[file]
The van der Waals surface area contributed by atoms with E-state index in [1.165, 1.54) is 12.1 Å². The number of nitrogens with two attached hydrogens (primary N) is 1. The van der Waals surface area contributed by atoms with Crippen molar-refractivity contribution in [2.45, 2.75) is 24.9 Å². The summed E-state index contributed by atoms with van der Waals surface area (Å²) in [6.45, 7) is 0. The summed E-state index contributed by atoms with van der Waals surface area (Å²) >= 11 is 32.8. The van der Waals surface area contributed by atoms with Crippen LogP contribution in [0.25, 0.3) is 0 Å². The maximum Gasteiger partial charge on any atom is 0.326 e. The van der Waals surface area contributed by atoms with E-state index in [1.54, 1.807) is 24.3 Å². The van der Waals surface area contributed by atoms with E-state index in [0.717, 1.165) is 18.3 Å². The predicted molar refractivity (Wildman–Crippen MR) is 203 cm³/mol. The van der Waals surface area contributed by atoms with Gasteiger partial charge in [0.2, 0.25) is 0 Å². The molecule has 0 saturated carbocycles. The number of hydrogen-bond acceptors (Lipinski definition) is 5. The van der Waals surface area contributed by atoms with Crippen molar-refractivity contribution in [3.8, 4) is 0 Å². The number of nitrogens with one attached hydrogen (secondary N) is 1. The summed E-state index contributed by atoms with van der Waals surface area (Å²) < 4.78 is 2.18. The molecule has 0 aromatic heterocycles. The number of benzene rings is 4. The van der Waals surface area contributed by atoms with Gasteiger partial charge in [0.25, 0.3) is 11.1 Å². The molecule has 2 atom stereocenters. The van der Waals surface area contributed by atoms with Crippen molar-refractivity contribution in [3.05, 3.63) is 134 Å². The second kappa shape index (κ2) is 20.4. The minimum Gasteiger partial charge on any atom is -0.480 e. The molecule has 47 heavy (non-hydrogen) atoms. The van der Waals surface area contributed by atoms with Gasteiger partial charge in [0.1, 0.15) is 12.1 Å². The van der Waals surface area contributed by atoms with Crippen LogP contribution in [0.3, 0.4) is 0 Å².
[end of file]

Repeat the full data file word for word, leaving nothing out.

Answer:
The van der Waals surface area contributed by atoms with E-state index in [1.165, 1.54) is 12.1 Å². The number of nitrogens with two attached hydrogens (primary N) is 1. The van der Waals surface area contributed by atoms with Crippen molar-refractivity contribution in [2.45, 2.75) is 24.9 Å². The summed E-state index contributed by atoms with van der Waals surface area (Å²) in [6.45, 7) is 0. The summed E-state index contributed by atoms with van der Waals surface area (Å²) >= 11 is 32.8. The van der Waals surface area contributed by atoms with Crippen LogP contribution in [0.25, 0.3) is 0 Å². The maximum Gasteiger partial charge on any atom is 0.326 e. The van der Waals surface area contributed by atoms with E-state index in [1.54, 1.807) is 24.3 Å². The van der Waals surface area contributed by atoms with E-state index in [0.717, 1.165) is 18.3 Å². The predicted molar refractivity (Wildman–Crippen MR) is 203 cm³/mol. The van der Waals surface area contributed by atoms with Gasteiger partial charge in [0.2, 0.25) is 0 Å². The molecule has 0 saturated carbocycles. The number of hydrogen-bond acceptors (Lipinski definition) is 5. The van der Waals surface area contributed by atoms with Crippen molar-refractivity contribution in [3.8, 4) is 0 Å². The number of nitrogens with one attached hydrogen (secondary N) is 1. The summed E-state index contributed by atoms with van der Waals surface area (Å²) < 4.78 is 2.18. The molecule has 0 aromatic heterocycles. The number of benzene rings is 4. The van der Waals surface area contributed by atoms with Gasteiger partial charge in [0.25, 0.3) is 11.1 Å². The molecule has 2 atom stereocenters. The van der Waals surface area contributed by atoms with Crippen molar-refractivity contribution in [3.05, 3.63) is 134 Å². The second kappa shape index (κ2) is 20.4. The minimum Gasteiger partial charge on any atom is -0.480 e. The molecule has 47 heavy (non-hydrogen) atoms. The van der Waals surface area contributed by atoms with Gasteiger partial charge in [0.1, 0.15) is 12.1 Å². The van der Waals surface area contributed by atoms with Crippen LogP contribution in [0.3, 0.4) is 0 Å².